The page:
I’m kind of sad because I just found out one of my favorite animals might soon be added to the endangered species list. The Australian government is considering adding its national icon the Kola to the endangered species list. I knew they were beginning to become threatened because last year Australia actually launched a full inquiry after some experts in the country stated there may be as little as 43,000 koalas left in all of Australia.
Over the last 200 years, millions of these beautiful creatures have been killed from being hunted, the destruction of their habitat, dog attacks and most seriously of all an increase in diseases including chlamydia and retrovirus.
I was reading last week that on average the Australian Zoo Wildlife Hospital stated they treat on average four koalas a week that have been hit by cars now that roadways and housing have entered areas normally home to these adorable animals. The government in Australia said that they should have a decision on whether or not to add the koala to the endangered species list in the next three months. Right now, koalas are actually listed as “vulnerable” but that status doesn’t actually give them any special protection it’s just a fancy way of saying we need to keep an eye out to make sure we don’t kill them all off.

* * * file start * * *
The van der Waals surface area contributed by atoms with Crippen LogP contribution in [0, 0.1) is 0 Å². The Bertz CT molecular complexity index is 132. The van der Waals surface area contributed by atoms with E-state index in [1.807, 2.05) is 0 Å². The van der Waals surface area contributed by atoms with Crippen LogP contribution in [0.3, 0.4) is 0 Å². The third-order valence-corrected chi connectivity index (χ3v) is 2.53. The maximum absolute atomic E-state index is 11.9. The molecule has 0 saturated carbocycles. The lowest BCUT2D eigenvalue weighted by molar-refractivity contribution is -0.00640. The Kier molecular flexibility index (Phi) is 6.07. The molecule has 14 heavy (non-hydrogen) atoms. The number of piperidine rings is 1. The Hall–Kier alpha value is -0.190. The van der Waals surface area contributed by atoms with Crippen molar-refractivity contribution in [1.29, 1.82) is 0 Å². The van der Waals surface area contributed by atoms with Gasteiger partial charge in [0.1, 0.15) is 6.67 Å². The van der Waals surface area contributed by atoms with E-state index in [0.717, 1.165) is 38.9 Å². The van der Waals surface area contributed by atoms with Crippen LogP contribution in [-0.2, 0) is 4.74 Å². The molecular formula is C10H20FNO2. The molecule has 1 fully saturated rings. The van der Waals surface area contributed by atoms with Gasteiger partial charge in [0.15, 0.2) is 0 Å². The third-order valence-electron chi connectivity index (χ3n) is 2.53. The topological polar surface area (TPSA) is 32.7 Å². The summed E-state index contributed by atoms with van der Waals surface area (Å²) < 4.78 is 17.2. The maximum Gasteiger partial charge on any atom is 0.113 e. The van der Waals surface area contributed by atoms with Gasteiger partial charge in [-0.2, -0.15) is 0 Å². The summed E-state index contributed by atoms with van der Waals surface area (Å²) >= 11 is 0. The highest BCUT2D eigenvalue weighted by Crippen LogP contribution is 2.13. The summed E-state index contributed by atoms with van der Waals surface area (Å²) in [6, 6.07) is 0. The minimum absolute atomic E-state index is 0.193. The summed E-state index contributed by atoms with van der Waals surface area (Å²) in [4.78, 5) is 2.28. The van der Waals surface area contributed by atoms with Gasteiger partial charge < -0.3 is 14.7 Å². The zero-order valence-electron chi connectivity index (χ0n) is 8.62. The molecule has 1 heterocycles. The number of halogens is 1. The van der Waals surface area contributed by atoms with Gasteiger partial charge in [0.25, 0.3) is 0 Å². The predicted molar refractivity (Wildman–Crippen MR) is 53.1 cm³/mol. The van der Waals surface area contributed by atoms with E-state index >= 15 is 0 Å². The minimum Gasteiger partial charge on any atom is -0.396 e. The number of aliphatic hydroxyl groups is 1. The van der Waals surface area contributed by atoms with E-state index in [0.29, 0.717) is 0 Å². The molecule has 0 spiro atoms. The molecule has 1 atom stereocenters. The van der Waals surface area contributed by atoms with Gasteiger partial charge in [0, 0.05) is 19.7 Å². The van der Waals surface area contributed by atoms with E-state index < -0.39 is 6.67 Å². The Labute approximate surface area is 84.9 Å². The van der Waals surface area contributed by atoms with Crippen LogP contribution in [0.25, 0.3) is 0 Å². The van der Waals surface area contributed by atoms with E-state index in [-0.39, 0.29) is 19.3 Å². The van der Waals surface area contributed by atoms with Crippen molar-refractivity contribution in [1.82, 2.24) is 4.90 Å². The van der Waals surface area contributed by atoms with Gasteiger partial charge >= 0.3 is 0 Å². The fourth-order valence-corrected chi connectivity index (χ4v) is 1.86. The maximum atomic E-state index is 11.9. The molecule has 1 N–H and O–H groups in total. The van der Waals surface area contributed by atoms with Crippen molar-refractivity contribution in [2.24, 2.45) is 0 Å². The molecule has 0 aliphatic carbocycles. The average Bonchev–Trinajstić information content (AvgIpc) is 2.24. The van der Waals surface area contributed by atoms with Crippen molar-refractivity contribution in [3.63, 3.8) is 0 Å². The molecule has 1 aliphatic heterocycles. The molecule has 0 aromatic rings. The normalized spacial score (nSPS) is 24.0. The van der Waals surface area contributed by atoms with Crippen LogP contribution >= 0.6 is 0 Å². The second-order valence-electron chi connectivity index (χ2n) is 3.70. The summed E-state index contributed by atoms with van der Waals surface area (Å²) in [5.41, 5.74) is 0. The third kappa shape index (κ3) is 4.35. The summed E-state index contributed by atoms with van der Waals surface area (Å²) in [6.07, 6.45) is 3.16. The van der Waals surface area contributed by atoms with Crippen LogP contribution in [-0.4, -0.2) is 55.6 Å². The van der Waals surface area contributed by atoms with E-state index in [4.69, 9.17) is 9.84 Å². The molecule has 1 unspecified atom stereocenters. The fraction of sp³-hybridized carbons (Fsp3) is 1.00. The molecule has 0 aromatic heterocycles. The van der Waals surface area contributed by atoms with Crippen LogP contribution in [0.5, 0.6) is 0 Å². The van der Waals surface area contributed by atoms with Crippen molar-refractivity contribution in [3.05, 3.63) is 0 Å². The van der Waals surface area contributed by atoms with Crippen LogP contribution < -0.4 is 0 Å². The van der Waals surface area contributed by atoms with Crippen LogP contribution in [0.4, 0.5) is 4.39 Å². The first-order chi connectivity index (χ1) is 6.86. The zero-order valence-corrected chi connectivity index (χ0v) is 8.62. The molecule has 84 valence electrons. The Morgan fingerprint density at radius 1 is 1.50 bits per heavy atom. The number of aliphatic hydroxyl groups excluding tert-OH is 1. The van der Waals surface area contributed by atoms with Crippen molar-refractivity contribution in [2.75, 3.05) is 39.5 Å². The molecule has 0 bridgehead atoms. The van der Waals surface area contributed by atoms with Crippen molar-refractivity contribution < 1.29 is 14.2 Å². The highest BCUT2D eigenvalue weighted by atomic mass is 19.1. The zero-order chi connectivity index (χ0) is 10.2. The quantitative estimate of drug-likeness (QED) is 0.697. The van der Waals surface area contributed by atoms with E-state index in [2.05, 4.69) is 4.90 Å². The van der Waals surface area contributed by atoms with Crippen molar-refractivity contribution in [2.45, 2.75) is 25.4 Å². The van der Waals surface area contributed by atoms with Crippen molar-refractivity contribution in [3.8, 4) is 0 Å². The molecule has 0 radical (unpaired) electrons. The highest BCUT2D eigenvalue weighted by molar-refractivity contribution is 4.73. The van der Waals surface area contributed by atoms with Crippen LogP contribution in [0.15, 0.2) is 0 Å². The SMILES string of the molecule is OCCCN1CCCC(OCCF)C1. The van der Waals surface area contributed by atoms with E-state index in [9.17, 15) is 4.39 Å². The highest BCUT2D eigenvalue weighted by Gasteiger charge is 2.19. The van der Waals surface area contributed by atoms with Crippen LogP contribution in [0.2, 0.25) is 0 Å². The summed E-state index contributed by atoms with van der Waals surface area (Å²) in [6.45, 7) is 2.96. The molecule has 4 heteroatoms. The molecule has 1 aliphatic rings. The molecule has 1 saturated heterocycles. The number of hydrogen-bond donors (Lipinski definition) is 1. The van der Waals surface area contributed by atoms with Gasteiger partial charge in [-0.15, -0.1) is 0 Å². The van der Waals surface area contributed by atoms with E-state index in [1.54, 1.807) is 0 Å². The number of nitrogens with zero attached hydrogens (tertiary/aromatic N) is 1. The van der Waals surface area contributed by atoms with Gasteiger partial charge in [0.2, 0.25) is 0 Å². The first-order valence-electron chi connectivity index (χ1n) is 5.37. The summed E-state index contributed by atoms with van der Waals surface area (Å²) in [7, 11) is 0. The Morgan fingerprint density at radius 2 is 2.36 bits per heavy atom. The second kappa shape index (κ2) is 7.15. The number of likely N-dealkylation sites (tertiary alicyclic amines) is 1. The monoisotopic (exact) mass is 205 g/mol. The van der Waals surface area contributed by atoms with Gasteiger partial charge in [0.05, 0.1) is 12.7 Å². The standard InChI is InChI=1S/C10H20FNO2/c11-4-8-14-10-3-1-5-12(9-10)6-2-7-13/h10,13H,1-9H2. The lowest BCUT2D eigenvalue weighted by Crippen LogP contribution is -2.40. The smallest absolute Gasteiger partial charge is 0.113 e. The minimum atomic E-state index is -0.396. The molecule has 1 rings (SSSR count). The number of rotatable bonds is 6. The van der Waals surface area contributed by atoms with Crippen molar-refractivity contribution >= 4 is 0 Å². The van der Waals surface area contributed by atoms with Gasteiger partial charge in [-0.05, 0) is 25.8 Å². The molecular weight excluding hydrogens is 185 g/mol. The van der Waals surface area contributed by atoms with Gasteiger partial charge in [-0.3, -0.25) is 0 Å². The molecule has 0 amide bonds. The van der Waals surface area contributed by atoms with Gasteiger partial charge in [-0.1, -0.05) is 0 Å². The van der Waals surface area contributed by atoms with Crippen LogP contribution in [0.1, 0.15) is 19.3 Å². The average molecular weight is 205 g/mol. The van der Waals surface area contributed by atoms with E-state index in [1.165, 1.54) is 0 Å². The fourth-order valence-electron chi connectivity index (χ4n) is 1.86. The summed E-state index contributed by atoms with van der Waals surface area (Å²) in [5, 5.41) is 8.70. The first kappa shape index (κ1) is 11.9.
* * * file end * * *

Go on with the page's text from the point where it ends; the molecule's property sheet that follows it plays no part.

The decision on whether or not the koala bear should be regarded as an endangered species has been considered three times in the last 15 years by the Threatened Species Scientific Committee (TSSC) each time a decision has been put off due to lack of information. The current meeting which should be voted on within the next 10 weeks actually has over 25 year’s worth of studies showing the rapid decline in the population and actually placing koala numbers at around 26,000 left in the wild.
Internationally, the koala is listed as of “least concern” on the International Union for the Conservation of Nature’s Red List. However, the U.S. considers the marsupial a threatened species. I sure hope something is done to protect these fuzzy little marsupials because it would be a shame if the entire species is gone by the time my future grandchildren are old enough to visit a zoo and see one. Experts say if the current trend numbers of the koala bear’s population decline are taken into account you may see an entire species extinction within the next 35 years.